--Lithromantic - Feels romantic attraction towards someone, but does not have any desire for those feelings to be reciprocated

--Aromantic - Lack of romantic attraction towards anyone

 

What is Gender Expression?

Gender Expression vs Gender Identity

Huff Post: Lots of Sexual Identities

Gender Spectrum: Understanding Gender
Queer Kid Stuff: Gender Expression

Teaching Sex, Sexual Orientation, Gender Expression, and Gender Identity

Comprehensive Guide: Facebook's Gender Options

Understanding Sexual Orientation and Gender Identity

Research: Sexual Identity

 

 

Love, Sex, Romance

 

When discussing issues of sexual identity, four common suffixes are typically utilized: sexual, philic, romantic, gender. Any number of prefixes (homo, hetero, bi, trans, pan, poly, a) might be attached to these suffixes.

 

sexual - Describing a state or style of sexuality relating to the instincts, physiological processes, and activities connected with physical attraction or intimate physical contact between individuals. Related terms include: carnal, coital, erotic, sensual

 

philic - Comes from the Greek word "philos," which means love. Words that end with philic refer to someone that has a fondness of, attraction to, or love for someone or something. It also means to have a tendency toward someone or something. Related terms include: phile, philia, philo.

 

romantic - Condition of being romantic. Romantic love is the kind of love related to desire. It is heavily controlled by emotions such a passion. It is the opposite of platonic love, where you have no sexual desires for that person whatsoever. Related terms: affection, expression, sentiment, intimacy, lust.

 

gender - Socially constructed characteristics of women and men, such as norms, roles, and relationships of and between groups of women and men. It varies from society to society and can be changed. Not to be confused with biological sex.
 

Asexuality, Attraction, and Romantic Orientation

Research: Sexual Identity

Video Talk: Aromantic Spectrum

Asexual Relationships & Romance

Shades of Grayro: Romantic Orientations

Huff Post: Lots of Sexual Identities

Comprehensive Guide: Facebook's Gender Options

Video: Ace and Aro People in Relationships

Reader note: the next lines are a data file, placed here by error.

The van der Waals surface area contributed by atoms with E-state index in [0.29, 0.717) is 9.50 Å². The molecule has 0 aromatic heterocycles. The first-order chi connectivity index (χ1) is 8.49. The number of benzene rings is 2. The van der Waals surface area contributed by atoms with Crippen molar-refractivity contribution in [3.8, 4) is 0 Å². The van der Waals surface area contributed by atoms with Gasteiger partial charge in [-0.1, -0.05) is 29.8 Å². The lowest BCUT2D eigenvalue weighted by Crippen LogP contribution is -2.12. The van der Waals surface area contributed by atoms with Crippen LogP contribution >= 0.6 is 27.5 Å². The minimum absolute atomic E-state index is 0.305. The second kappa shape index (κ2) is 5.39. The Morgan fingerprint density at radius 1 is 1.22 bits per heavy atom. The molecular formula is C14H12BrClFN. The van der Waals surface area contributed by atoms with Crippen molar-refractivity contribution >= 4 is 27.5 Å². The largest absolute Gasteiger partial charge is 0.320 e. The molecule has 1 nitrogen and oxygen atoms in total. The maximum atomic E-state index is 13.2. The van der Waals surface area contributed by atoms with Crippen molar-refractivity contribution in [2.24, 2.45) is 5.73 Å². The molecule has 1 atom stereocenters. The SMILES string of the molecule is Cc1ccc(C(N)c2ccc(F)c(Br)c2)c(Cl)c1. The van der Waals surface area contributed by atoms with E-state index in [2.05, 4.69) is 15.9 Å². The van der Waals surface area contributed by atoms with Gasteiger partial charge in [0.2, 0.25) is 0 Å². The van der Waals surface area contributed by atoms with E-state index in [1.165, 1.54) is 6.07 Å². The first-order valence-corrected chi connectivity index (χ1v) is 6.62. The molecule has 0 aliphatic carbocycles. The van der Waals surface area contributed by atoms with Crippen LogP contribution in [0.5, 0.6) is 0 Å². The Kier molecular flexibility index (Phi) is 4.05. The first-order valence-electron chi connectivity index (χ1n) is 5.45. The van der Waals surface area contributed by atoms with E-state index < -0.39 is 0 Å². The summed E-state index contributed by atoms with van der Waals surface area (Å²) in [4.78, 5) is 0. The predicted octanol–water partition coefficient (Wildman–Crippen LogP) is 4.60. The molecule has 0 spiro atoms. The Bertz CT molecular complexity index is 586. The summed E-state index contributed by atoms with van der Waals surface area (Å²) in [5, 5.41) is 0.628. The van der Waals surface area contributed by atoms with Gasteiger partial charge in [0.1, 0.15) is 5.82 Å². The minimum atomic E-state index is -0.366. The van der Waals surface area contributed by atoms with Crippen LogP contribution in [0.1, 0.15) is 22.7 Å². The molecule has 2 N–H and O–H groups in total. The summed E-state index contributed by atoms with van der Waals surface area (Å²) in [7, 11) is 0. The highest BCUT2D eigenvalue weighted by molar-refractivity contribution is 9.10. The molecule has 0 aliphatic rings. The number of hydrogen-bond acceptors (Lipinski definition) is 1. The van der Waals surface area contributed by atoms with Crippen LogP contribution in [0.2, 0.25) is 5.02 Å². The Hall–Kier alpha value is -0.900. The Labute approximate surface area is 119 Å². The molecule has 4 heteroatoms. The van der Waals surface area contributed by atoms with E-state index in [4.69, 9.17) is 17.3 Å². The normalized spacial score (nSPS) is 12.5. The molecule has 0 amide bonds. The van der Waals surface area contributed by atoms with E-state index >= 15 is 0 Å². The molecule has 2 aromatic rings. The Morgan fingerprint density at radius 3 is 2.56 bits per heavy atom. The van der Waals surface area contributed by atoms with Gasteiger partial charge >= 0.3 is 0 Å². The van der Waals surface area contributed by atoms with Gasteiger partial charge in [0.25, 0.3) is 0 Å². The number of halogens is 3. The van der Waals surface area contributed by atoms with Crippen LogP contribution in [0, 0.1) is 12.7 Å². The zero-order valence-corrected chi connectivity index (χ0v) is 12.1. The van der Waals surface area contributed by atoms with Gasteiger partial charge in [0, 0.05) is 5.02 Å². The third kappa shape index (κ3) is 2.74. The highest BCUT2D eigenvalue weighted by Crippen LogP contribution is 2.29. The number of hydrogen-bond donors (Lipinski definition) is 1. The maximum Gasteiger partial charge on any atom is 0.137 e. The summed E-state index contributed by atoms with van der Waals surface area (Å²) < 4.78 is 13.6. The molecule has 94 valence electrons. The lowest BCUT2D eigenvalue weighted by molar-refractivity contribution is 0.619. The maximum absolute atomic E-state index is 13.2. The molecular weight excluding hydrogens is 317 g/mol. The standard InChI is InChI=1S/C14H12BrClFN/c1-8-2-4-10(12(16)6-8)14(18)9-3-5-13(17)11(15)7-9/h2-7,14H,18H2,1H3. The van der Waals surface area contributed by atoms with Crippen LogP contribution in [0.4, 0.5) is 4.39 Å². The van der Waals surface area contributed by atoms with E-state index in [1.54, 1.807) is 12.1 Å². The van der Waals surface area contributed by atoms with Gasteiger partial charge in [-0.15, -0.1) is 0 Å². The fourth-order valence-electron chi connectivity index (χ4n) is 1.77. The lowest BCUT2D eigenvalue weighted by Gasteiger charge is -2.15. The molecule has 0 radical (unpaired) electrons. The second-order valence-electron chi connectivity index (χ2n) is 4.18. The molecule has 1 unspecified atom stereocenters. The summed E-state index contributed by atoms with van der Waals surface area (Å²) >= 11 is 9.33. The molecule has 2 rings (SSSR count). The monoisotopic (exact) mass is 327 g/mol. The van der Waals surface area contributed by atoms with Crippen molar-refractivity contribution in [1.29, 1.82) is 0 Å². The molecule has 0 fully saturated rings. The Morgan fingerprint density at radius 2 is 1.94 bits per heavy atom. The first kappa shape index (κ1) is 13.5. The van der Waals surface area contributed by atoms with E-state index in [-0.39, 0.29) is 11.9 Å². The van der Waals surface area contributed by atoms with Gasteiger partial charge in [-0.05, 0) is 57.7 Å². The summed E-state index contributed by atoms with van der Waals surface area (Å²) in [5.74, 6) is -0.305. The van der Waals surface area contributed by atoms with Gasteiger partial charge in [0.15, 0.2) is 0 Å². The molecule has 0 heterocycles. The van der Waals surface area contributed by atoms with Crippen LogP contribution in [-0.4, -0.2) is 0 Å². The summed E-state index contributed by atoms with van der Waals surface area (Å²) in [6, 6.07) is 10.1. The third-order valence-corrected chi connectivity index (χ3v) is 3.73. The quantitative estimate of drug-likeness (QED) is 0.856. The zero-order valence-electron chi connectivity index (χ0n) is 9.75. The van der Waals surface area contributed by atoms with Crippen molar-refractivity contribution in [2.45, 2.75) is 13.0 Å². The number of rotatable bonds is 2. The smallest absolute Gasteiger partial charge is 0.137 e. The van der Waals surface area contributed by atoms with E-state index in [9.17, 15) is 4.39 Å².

What is Heteroflexibility?

Love Panky: Different Kinds of Romantic Orientations

Video Talk: Being Asexual and Biromantic

This is What Sex Feels Like for an Asexual Person

 

 

Sexual Behavior: Orientation and Identity

Most definitions of sexual orientation include a psychological component, such as the direction of an individual's erotic desire, or a behavioral component, which focuses on the sex of the individual's sexual partner(s). Some people prefer simply to follow an individual's self-definition or identity.

The APA states that "sexual orientation is an enduring emotional, romantic, sexual, or affectional attraction toward others. It is easily distinguished from other components of sexuality including biological sex, gender identity (the psychological sense of being male or female), and the social gender role (adherence to cultural norms for feminine and masculine behavior). Sexual orientation exists along a continuum that ranges from exclusive heterosexuality to exclusive homosexuality and includes various forms of bisexuality. Bisexual persons can experience sexual, emotional, and affectional attraction to both their own sex and the opposite sex. Persons with a homosexual orientation are sometimes referred to as gay (both men and women) or as lesbian (women only). Sexual orientation is different from sexual behavior because it refers to feelings and self-concept. Individuals may or may not express their sexual orientation in their behaviors."

 



Sexual identity and sexual behavior are closely related to sexual orientation, but they are distinguished, with identity referring to an individual's conception of themselves, behavior referring to actual sexual acts performed by the individual, and orientation referring to "fantasies, attachments and longings." Individuals may or may not express their sexual orientation in their behaviors. People who have a homosexual sexual orientation that does not align with their sexual identity are sometimes referred to as "closeted." The term may, however, reflect a certain cultural context and particular stage of transition in societies which are gradually dealing with integrating sexual minorities.

 

Gay Defined

Lesbian Defined
Bisexuality Defined

Straight Defined


 

In studies related to sexual orientation, when dealing with the degree to which a person's sexual attractions, behaviors and identity match, scientists usually use the terms concordance or discordance. Thus, a woman who is attracted to other women, but calls herself heterosexual and only has sexual relations with men, can be said to experience discordance between her sexual orientation (homosexual or lesbian) and her sexual identity and behaviors (heterosexual).

Sexual identity may be more effective in describing a person's perception of his or her own sex, rather than sexual orientation.